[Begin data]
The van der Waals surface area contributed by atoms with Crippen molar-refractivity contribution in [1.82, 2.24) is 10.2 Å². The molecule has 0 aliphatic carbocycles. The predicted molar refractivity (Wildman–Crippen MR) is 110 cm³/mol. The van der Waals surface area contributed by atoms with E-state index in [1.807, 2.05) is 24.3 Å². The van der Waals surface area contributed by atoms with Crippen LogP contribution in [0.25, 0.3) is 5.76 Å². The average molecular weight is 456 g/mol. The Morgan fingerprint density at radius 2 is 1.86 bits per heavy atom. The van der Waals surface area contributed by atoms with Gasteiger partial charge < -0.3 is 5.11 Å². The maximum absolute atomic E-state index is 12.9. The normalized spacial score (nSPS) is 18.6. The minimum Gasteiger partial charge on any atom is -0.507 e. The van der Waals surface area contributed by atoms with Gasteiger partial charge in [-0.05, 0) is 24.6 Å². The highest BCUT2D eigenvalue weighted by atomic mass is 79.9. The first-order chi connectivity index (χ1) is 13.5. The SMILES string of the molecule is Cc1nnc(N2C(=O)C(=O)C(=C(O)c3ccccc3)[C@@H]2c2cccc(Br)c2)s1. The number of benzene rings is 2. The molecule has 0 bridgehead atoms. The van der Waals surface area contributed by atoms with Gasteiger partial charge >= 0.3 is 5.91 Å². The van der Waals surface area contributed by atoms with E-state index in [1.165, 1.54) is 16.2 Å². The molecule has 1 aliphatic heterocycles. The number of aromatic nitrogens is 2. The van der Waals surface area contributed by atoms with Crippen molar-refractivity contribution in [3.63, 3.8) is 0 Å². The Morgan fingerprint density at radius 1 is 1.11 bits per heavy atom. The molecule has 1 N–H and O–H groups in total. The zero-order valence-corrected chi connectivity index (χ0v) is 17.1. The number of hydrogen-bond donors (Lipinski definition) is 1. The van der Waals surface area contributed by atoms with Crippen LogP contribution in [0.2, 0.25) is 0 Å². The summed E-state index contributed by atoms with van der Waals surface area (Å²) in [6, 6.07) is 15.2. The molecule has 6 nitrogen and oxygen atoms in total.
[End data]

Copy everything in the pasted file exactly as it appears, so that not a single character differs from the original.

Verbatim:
The van der Waals surface area contributed by atoms with Crippen molar-refractivity contribution in [1.82, 2.24) is 10.2 Å². The molecule has 0 aliphatic carbocycles. The predicted molar refractivity (Wildman–Crippen MR) is 110 cm³/mol. The van der Waals surface area contributed by atoms with E-state index in [1.807, 2.05) is 24.3 Å². The van der Waals surface area contributed by atoms with Crippen LogP contribution in [0.25, 0.3) is 5.76 Å². The average molecular weight is 456 g/mol. The Morgan fingerprint density at radius 2 is 1.86 bits per heavy atom. The van der Waals surface area contributed by atoms with Gasteiger partial charge < -0.3 is 5.11 Å². The maximum absolute atomic E-state index is 12.9. The normalized spacial score (nSPS) is 18.6. The minimum Gasteiger partial charge on any atom is -0.507 e. The van der Waals surface area contributed by atoms with Gasteiger partial charge in [-0.05, 0) is 24.6 Å². The highest BCUT2D eigenvalue weighted by atomic mass is 79.9. The first-order chi connectivity index (χ1) is 13.5. The SMILES string of the molecule is Cc1nnc(N2C(=O)C(=O)C(=C(O)c3ccccc3)[C@@H]2c2cccc(Br)c2)s1. The number of benzene rings is 2. The molecule has 0 bridgehead atoms. The van der Waals surface area contributed by atoms with Gasteiger partial charge >= 0.3 is 5.91 Å². The van der Waals surface area contributed by atoms with E-state index in [1.165, 1.54) is 16.2 Å². The molecule has 1 aliphatic heterocycles. The number of aromatic nitrogens is 2. The van der Waals surface area contributed by atoms with Crippen molar-refractivity contribution in [3.63, 3.8) is 0 Å². The Morgan fingerprint density at radius 1 is 1.11 bits per heavy atom. The molecule has 1 N–H and O–H groups in total. The zero-order valence-corrected chi connectivity index (χ0v) is 17.1. The number of hydrogen-bond donors (Lipinski definition) is 1. The van der Waals surface area contributed by atoms with Crippen LogP contribution in [0.2, 0.25) is 0 Å². The summed E-state index contributed by atoms with van der Waals surface area (Å²) in [6, 6.07) is 15.2. The molecule has 6 nitrogen and oxygen atoms in total.